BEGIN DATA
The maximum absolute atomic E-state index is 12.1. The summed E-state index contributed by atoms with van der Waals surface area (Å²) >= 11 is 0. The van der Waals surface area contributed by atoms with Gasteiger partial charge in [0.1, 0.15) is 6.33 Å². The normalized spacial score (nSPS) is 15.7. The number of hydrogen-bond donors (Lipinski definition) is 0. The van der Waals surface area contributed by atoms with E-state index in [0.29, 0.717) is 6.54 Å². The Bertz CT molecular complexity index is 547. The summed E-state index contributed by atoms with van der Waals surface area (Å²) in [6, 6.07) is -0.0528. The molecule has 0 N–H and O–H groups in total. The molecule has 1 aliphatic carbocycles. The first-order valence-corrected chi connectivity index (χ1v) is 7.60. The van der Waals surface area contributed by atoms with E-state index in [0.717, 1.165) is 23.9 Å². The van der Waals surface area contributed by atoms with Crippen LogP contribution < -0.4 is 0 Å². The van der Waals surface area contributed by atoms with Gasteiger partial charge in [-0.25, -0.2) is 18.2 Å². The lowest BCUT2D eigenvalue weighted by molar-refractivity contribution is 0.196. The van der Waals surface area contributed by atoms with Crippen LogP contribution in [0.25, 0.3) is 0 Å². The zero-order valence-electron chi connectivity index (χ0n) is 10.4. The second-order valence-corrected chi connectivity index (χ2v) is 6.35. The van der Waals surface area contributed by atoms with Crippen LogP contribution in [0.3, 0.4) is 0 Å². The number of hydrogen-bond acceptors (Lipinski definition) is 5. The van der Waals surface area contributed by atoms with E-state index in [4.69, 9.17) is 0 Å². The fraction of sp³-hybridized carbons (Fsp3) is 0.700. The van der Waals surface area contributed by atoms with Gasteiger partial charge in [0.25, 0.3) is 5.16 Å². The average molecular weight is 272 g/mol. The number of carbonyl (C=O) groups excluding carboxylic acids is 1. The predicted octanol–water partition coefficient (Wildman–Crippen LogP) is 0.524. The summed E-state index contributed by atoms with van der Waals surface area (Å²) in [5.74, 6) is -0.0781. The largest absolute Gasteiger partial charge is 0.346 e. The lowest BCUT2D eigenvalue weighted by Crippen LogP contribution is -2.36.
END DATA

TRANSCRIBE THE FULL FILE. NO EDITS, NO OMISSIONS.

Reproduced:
The maximum absolute atomic E-state index is 12.1. The summed E-state index contributed by atoms with van der Waals surface area (Å²) >= 11 is 0. The van der Waals surface area contributed by atoms with Gasteiger partial charge in [0.1, 0.15) is 6.33 Å². The normalized spacial score (nSPS) is 15.7. The number of hydrogen-bond donors (Lipinski definition) is 0. The van der Waals surface area contributed by atoms with E-state index in [0.29, 0.717) is 6.54 Å². The Bertz CT molecular complexity index is 547. The summed E-state index contributed by atoms with van der Waals surface area (Å²) in [6, 6.07) is -0.0528. The molecule has 0 N–H and O–H groups in total. The molecule has 1 aliphatic carbocycles. The first-order valence-corrected chi connectivity index (χ1v) is 7.60. The van der Waals surface area contributed by atoms with E-state index in [0.717, 1.165) is 23.9 Å². The van der Waals surface area contributed by atoms with Crippen LogP contribution < -0.4 is 0 Å². The van der Waals surface area contributed by atoms with Gasteiger partial charge in [-0.25, -0.2) is 18.2 Å². The lowest BCUT2D eigenvalue weighted by molar-refractivity contribution is 0.196. The van der Waals surface area contributed by atoms with Crippen LogP contribution in [0.25, 0.3) is 0 Å². The zero-order valence-electron chi connectivity index (χ0n) is 10.4. The second-order valence-corrected chi connectivity index (χ2v) is 6.35. The van der Waals surface area contributed by atoms with Crippen LogP contribution in [0.3, 0.4) is 0 Å². The number of hydrogen-bond acceptors (Lipinski definition) is 5. The van der Waals surface area contributed by atoms with E-state index in [4.69, 9.17) is 0 Å². The fraction of sp³-hybridized carbons (Fsp3) is 0.700. The van der Waals surface area contributed by atoms with Gasteiger partial charge in [0.25, 0.3) is 5.16 Å². The average molecular weight is 272 g/mol. The number of carbonyl (C=O) groups excluding carboxylic acids is 1. The predicted octanol–water partition coefficient (Wildman–Crippen LogP) is 0.524. The summed E-state index contributed by atoms with van der Waals surface area (Å²) in [5.74, 6) is -0.0781. The largest absolute Gasteiger partial charge is 0.346 e. The lowest BCUT2D eigenvalue weighted by Crippen LogP contribution is -2.36.